Director Haley Murphy and young playwright Emma Choi talk about their Fringe show.
How did you two meet?
Haley Murphy: Across a crowded elementary school gym. Emma was my stage manager when she was in 6th grade
Emma Choi: We were doing Charlie and the Chocolate Factory.
What do you feel is important for a director-writer collaboration?
HM: Snacks. And lots of communication, lots of trying things out.
EC: Communication is probably my number one too. Also, trust. I know as a writer there’s a point at which I need to step back and let the director take over, and letting someone else progress your creative vision takes not only a lot of communication but a lot of trust that they’ll do it right. Also snacks.
Haley, how is directing a new work different than directing a published play?
HM: Any artistic collaboration, especially one that is focused on developing a work from scratch, forces each person to allow for the unexpected greater good. My ideas are a starting point, not an end point.
Why Capital Fringe for J-Swizzle?
HM: Fringe is a glorious opportunity not just for experimenting artistically and presenting new works, but for finding a way to engage with the DC community in new and meaningful ways. Swizzle is, at its heart, a story that we need right now, that can be shared with every kind of audience member. It’s about the inner 13 year old in all of us, it’s about dreams, and more than anything it’s about the importance of real friendships. It’s also about magic bagels and demon lamination machines, so there’s something for everyone.
EC: Being in DC I think is also such a special opportunity since there’s been so much going on recently. It’s a really cool thing to be able to be right in the epicenter of the chaos and put on a show that promotes laughter, friendship, and love. Like Haley, I also really love the Fringe community and the kind of ragtag, anything goes type of theatre they make a home for. I especially think Fringe is a great starting point for J-Swizzle since it’s such a bizarre show and Fringe is usually a hot spot for that kind of show.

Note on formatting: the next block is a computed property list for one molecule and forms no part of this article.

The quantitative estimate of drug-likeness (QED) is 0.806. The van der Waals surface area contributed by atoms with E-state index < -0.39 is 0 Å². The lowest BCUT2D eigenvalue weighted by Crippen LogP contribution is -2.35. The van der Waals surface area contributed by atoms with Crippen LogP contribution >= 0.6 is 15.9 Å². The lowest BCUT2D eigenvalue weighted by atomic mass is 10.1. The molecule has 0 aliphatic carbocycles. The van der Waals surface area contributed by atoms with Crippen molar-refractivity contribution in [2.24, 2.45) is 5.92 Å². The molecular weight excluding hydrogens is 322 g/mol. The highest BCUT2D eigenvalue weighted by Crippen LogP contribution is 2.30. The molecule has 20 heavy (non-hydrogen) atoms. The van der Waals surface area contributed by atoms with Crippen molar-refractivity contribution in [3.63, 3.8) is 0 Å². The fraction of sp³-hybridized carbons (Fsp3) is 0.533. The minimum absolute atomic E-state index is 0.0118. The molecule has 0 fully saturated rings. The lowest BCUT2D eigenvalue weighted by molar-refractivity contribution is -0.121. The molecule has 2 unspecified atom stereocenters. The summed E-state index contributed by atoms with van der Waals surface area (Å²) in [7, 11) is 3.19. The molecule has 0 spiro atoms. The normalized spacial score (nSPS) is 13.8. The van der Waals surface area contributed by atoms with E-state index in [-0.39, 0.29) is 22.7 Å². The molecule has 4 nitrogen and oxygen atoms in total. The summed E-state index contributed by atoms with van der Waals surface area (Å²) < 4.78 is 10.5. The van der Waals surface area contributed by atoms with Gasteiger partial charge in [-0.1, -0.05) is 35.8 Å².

I find J-Swizzle, as a reader, a really surprising play. What made the two of you want to tell this story?
HM: I work extensively with young people and we are often exploring their views on the world, their emotions, and certainly the nature and importance of their relationships. Swizzle captures both the speci?cally ridiculous and the deeply personal nature of friendship at this age.
Emma, your writing deals with questions of identity, friendship, and belief. How do you feel like these big ideas fit with a comedic and absurd play?
EC: I mean, just the process of growing up is such an absurd experience in itself. I’m entering my Senior year of high school next year and when I look back at my childhood the stuff I did to fit in or stand out seems so ridiculous to me now. Putting all of the Big Life Questions we ask ourselves in a different, comedic light I think can be reassuring because it reminds us really how insignificant everything is in the larger scheme of things.
What do you hope your audience leaves with?
HM: One of our fabulous door prizes! And a smile. And maybe a little more hugging. Depending on who they go with.
Haley Murphy is the founder of Dodgeball Theatre and currently resides in Great Falls, Virginia.